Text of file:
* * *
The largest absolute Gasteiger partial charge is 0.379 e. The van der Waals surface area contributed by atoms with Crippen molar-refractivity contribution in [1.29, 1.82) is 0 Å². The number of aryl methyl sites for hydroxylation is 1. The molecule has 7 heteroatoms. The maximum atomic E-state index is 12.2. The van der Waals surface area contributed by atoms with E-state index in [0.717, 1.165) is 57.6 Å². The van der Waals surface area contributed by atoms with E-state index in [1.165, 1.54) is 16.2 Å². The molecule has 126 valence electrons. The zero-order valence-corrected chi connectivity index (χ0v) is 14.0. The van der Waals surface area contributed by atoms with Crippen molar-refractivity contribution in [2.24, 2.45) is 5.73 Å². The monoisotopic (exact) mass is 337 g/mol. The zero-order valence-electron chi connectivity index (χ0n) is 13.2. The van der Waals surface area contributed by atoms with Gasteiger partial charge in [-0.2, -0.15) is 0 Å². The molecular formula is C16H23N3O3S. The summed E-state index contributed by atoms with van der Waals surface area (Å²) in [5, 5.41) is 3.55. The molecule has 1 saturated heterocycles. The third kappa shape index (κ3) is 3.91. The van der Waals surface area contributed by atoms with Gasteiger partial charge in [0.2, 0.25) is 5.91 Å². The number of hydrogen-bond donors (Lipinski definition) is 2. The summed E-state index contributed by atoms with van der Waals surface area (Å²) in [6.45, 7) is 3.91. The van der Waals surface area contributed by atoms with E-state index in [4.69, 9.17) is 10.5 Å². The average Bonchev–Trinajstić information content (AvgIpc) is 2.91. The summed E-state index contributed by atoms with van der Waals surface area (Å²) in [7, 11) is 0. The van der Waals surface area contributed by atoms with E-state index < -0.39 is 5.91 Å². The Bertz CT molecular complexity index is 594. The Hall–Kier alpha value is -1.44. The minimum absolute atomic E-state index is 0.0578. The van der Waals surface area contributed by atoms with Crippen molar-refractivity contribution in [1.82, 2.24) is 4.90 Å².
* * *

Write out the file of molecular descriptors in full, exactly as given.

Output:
The largest absolute Gasteiger partial charge is 0.379 e. The van der Waals surface area contributed by atoms with Crippen molar-refractivity contribution in [1.29, 1.82) is 0 Å². The number of aryl methyl sites for hydroxylation is 1. The molecule has 7 heteroatoms. The maximum atomic E-state index is 12.2. The van der Waals surface area contributed by atoms with E-state index in [0.717, 1.165) is 57.6 Å². The van der Waals surface area contributed by atoms with E-state index in [1.165, 1.54) is 16.2 Å². The molecule has 126 valence electrons. The zero-order valence-corrected chi connectivity index (χ0v) is 14.0. The van der Waals surface area contributed by atoms with Crippen molar-refractivity contribution in [2.24, 2.45) is 5.73 Å². The monoisotopic (exact) mass is 337 g/mol. The zero-order valence-electron chi connectivity index (χ0n) is 13.2. The van der Waals surface area contributed by atoms with Gasteiger partial charge in [-0.2, -0.15) is 0 Å². The molecular formula is C16H23N3O3S. The summed E-state index contributed by atoms with van der Waals surface area (Å²) in [5, 5.41) is 3.55. The molecule has 1 saturated heterocycles. The third kappa shape index (κ3) is 3.91. The van der Waals surface area contributed by atoms with Gasteiger partial charge in [0.2, 0.25) is 5.91 Å². The number of hydrogen-bond donors (Lipinski definition) is 2. The summed E-state index contributed by atoms with van der Waals surface area (Å²) in [6.45, 7) is 3.91. The van der Waals surface area contributed by atoms with E-state index in [4.69, 9.17) is 10.5 Å². The average Bonchev–Trinajstić information content (AvgIpc) is 2.91. The summed E-state index contributed by atoms with van der Waals surface area (Å²) in [7, 11) is 0. The van der Waals surface area contributed by atoms with E-state index < -0.39 is 5.91 Å². The Bertz CT molecular complexity index is 594. The Hall–Kier alpha value is -1.44. The minimum absolute atomic E-state index is 0.0578. The van der Waals surface area contributed by atoms with Crippen molar-refractivity contribution in [1.82, 2.24) is 4.90 Å².